Curry, speaking to reporters Monday at a Ford battery plant announcement, said bringing back the automatic COLA raises that the union gave up ahead of the Great Recession is one of the top requests from members in resolutions being sent to the International Executive Board as the UAW develops its bargaining priorities. UAW-represented John Deere workers were able to restore the COLA to their most recent contract in late 2021 after a strike.
“We keep hearing about it repeatedly,” Curry said. “If we’re in inflationary times, it adjusts and makes sure [workers] have some type of benefit that moves their base wage in conjunction with what’s happening in the economy. It can be a good piece for us.”
Curry said he doesn’t believe General Motors, Ford or Stellantis intend to close any plants during the upcoming contract cycle and still hopes to negotiate a future for the Jeep plant in Belvidere, Ill., which Stellantis plans to indefinitely idle at the end of this month, before formal talks begin around Labor Day.
“We don’t want to see it become something that’s part of the negotiations,” he said. “We want to see it as something that’s owed to the community for a plant that was built back in ’65.”
Both GM and Ford have indicated they intend to ramp up cost-cutting efforts this year, but Curry said his bargaining teams intend to remind the automakers they’ve had highly profitable years despite the coronavirus pandemic, microchip shortage and other challenges.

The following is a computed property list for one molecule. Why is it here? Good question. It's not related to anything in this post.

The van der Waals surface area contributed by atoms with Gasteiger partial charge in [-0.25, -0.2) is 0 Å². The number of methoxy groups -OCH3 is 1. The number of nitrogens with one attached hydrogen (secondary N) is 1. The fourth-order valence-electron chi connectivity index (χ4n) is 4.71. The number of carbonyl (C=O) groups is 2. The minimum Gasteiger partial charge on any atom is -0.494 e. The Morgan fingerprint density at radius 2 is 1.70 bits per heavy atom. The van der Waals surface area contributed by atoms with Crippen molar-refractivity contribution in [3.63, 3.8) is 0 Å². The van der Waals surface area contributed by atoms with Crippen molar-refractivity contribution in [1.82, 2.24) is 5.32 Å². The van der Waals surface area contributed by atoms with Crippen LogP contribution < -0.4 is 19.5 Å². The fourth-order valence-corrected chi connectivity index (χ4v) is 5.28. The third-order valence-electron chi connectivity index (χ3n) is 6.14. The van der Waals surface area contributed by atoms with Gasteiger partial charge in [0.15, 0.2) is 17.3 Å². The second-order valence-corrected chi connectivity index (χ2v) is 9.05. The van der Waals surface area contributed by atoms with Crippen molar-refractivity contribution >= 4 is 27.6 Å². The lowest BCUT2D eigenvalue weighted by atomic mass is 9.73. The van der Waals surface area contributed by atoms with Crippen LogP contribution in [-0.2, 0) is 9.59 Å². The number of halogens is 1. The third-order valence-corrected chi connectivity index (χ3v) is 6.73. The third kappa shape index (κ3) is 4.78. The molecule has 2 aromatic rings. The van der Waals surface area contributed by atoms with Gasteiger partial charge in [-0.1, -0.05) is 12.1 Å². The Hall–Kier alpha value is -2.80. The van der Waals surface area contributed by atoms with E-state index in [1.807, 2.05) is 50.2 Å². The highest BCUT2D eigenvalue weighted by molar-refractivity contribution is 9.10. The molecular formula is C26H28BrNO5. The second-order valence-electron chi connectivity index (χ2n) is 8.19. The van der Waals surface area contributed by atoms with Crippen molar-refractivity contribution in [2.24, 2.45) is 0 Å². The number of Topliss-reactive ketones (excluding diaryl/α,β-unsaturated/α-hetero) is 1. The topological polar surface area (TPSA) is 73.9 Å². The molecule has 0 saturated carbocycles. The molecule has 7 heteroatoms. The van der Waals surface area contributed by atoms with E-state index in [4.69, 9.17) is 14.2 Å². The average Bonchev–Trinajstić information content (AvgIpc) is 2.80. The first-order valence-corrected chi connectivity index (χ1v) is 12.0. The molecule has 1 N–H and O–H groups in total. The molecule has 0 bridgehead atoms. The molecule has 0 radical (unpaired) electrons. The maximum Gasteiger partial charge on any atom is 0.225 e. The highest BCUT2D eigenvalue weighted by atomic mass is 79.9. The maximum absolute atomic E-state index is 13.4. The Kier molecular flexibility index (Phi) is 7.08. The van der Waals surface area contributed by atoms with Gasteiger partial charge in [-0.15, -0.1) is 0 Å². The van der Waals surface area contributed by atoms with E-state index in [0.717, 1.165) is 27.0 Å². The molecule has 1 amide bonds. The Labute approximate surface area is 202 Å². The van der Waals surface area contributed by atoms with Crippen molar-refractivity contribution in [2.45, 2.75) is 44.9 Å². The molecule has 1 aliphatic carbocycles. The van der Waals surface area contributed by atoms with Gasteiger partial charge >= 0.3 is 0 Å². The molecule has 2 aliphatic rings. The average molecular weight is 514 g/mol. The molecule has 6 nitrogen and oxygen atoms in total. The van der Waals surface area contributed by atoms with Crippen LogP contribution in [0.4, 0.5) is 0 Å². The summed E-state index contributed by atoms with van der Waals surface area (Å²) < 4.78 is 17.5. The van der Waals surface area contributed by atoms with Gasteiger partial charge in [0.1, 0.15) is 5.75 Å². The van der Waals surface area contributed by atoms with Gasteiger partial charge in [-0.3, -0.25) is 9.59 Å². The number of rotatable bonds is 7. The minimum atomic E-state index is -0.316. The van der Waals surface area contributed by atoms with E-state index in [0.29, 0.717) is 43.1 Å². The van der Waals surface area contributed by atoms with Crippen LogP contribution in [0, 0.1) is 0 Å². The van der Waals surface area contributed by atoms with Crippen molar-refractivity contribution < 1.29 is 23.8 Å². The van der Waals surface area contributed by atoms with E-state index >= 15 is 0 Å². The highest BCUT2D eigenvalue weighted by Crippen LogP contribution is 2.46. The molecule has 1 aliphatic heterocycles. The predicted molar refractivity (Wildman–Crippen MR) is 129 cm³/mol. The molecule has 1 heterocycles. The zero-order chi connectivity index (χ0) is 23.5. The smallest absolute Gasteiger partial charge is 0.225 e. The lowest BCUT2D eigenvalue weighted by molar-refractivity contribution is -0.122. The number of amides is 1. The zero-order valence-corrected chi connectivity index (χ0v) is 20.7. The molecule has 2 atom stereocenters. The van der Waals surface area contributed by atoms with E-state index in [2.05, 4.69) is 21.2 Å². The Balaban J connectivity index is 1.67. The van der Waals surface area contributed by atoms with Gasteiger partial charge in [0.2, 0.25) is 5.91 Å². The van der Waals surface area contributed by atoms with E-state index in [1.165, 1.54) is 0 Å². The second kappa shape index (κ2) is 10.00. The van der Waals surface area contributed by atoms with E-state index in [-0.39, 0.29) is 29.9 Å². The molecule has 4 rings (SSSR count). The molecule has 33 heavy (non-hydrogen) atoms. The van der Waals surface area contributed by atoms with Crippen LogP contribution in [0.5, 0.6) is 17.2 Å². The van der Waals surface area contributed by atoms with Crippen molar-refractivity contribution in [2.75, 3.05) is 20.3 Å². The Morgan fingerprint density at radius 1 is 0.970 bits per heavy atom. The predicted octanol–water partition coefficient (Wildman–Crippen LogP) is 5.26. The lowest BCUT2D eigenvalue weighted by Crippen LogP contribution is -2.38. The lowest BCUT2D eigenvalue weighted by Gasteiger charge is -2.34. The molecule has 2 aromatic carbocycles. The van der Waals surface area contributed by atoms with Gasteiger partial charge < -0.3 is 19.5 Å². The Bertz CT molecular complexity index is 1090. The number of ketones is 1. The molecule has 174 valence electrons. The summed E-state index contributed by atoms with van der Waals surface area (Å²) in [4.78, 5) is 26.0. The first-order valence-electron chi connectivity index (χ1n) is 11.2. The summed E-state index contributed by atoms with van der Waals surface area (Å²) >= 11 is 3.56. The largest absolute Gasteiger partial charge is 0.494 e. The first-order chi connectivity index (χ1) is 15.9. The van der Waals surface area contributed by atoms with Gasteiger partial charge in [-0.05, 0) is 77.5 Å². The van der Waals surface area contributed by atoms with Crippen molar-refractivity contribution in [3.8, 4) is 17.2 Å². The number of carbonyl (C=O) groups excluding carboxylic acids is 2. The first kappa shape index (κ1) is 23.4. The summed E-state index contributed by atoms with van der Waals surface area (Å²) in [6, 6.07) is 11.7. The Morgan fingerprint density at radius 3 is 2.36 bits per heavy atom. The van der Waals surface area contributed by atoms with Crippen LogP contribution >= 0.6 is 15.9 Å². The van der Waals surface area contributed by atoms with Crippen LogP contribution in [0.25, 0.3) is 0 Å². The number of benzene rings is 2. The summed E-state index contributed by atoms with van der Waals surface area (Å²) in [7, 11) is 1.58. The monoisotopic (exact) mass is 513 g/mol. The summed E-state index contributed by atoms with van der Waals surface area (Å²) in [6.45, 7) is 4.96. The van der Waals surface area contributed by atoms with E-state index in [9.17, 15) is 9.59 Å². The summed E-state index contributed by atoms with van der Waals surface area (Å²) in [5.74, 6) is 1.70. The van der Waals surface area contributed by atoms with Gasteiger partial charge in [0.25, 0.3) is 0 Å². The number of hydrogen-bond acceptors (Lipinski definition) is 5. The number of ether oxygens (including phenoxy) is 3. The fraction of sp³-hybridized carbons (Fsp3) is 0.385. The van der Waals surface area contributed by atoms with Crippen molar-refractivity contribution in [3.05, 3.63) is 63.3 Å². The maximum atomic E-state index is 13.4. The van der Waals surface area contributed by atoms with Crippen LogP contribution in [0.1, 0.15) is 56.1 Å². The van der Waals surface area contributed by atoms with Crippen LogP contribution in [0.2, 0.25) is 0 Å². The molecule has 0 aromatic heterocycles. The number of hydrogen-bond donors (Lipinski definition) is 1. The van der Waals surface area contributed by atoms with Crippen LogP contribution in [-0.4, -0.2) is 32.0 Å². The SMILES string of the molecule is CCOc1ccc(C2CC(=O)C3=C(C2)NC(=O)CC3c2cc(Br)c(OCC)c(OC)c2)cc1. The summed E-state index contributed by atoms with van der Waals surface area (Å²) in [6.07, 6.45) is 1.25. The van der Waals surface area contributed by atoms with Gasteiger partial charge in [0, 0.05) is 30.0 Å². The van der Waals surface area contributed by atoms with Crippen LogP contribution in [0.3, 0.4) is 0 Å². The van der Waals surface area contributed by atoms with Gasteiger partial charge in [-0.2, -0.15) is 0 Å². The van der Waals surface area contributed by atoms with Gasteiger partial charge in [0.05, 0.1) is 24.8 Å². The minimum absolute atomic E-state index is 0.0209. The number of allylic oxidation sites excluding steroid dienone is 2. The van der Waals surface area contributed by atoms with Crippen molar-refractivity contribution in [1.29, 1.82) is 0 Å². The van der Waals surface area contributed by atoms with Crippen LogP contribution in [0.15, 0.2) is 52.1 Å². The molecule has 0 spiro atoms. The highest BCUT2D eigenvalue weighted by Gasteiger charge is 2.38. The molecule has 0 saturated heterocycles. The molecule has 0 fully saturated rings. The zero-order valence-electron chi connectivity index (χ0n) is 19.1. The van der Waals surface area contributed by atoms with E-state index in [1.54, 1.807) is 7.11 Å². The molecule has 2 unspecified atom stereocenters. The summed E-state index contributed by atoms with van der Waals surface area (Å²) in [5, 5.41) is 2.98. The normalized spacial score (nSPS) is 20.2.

“They still met the mark and increased profits,” he said. “We believe the conversations can be good and address the real demands our memberships are putting in.”
Curry, however, might no longer be in charge of the union by the time talks begin. He faces a runoff election in his bid to be reelected as president that will be decided in the coming weeks.
He said he’s “expecting to continue leading the organization.”
If Curry is reelected, he’ll have a divided executive board with a number of reform-minded members who managed to unseat veteran union leaders. Margaret Mock, the newly elected secretary-treasurer, is actively campaigning against Curry.
“Since I was sworn in this past December, it has become even clearer to me how important it is that we elect a new president,” Mock said in a statement released Monday by the campaign of Curry’s challenger, Shawn Fain. “The president has the final say over staff appointments. And let me tell you, the current leadership is improperly putting all kinds of people in — and not based on their qualifications.”
Curry on Monday said he can still effectively work with a divided board.
“We want to represent the membership regardless of who’s sitting beside me in the board room,” he said. “Regardless of what their political thoughts might be outside that room, inside that room it’s for the 1.1 million active and retired members. That’s our key goal.”